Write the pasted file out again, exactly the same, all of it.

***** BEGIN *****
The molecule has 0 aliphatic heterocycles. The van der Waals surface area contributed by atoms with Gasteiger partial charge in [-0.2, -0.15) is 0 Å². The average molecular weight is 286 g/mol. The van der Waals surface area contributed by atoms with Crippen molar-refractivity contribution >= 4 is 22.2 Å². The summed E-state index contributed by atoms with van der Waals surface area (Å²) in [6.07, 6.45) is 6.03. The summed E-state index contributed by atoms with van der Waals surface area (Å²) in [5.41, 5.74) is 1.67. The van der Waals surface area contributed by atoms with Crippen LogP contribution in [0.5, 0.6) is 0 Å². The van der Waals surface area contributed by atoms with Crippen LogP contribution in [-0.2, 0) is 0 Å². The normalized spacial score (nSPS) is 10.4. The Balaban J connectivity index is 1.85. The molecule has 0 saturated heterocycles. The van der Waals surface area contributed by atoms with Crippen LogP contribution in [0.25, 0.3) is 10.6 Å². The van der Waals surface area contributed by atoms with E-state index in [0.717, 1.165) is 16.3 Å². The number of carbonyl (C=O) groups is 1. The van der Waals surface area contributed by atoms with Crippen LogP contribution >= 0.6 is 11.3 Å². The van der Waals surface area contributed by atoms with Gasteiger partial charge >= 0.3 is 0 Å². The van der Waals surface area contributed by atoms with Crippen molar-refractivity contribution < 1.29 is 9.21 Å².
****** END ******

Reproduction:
The molecule has 0 aliphatic heterocycles. The van der Waals surface area contributed by atoms with Gasteiger partial charge in [-0.2, -0.15) is 0 Å². The average molecular weight is 286 g/mol. The van der Waals surface area contributed by atoms with Crippen molar-refractivity contribution >= 4 is 22.2 Å². The summed E-state index contributed by atoms with van der Waals surface area (Å²) in [6.07, 6.45) is 6.03. The summed E-state index contributed by atoms with van der Waals surface area (Å²) in [5.41, 5.74) is 1.67. The van der Waals surface area contributed by atoms with Crippen LogP contribution in [0.5, 0.6) is 0 Å². The van der Waals surface area contributed by atoms with Crippen LogP contribution in [-0.2, 0) is 0 Å². The normalized spacial score (nSPS) is 10.4. The Balaban J connectivity index is 1.85. The molecule has 0 saturated heterocycles. The van der Waals surface area contributed by atoms with Crippen LogP contribution in [0.25, 0.3) is 10.6 Å². The van der Waals surface area contributed by atoms with E-state index in [0.717, 1.165) is 16.3 Å². The number of carbonyl (C=O) groups is 1. The van der Waals surface area contributed by atoms with Crippen LogP contribution >= 0.6 is 11.3 Å². The van der Waals surface area contributed by atoms with Gasteiger partial charge >= 0.3 is 0 Å². The van der Waals surface area contributed by atoms with Crippen molar-refractivity contribution < 1.29 is 9.21 Å².